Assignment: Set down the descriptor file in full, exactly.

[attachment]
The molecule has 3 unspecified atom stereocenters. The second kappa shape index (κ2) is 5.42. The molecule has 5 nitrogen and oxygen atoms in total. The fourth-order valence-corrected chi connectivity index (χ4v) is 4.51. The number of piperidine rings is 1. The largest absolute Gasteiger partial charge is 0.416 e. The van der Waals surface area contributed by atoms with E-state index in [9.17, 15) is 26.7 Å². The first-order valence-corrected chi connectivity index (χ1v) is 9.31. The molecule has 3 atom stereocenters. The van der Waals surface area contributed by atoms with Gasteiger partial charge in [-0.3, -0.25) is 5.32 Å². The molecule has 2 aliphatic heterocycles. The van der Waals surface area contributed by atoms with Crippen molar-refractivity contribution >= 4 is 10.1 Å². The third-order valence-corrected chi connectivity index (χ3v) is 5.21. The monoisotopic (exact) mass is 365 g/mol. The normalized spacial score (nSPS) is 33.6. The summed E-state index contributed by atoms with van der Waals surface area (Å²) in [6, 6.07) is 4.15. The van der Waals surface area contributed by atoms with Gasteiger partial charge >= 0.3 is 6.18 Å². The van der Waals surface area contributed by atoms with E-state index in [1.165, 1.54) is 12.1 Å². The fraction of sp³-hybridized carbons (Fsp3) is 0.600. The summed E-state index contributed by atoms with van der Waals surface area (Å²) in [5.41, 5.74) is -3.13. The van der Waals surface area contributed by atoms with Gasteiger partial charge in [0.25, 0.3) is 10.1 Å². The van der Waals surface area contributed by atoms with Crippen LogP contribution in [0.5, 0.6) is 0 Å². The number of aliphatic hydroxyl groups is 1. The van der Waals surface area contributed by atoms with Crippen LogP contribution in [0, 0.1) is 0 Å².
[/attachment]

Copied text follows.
The molecule has 3 unspecified atom stereocenters. The second kappa shape index (κ2) is 5.42. The molecule has 5 nitrogen and oxygen atoms in total. The fourth-order valence-corrected chi connectivity index (χ4v) is 4.51. The number of piperidine rings is 1. The largest absolute Gasteiger partial charge is 0.416 e. The van der Waals surface area contributed by atoms with E-state index in [9.17, 15) is 26.7 Å². The first-order valence-corrected chi connectivity index (χ1v) is 9.31. The molecule has 3 atom stereocenters. The van der Waals surface area contributed by atoms with Gasteiger partial charge in [-0.3, -0.25) is 5.32 Å². The molecule has 2 aliphatic heterocycles. The van der Waals surface area contributed by atoms with Crippen molar-refractivity contribution >= 4 is 10.1 Å². The third-order valence-corrected chi connectivity index (χ3v) is 5.21. The monoisotopic (exact) mass is 365 g/mol. The normalized spacial score (nSPS) is 33.6. The summed E-state index contributed by atoms with van der Waals surface area (Å²) in [6, 6.07) is 4.15. The van der Waals surface area contributed by atoms with Gasteiger partial charge >= 0.3 is 6.18 Å². The van der Waals surface area contributed by atoms with E-state index in [1.165, 1.54) is 12.1 Å². The fraction of sp³-hybridized carbons (Fsp3) is 0.600. The summed E-state index contributed by atoms with van der Waals surface area (Å²) in [5.41, 5.74) is -3.13. The van der Waals surface area contributed by atoms with Gasteiger partial charge in [0.25, 0.3) is 10.1 Å². The van der Waals surface area contributed by atoms with Crippen LogP contribution in [0.5, 0.6) is 0 Å². The number of aliphatic hydroxyl groups is 1. The van der Waals surface area contributed by atoms with Crippen LogP contribution in [0, 0.1) is 0 Å².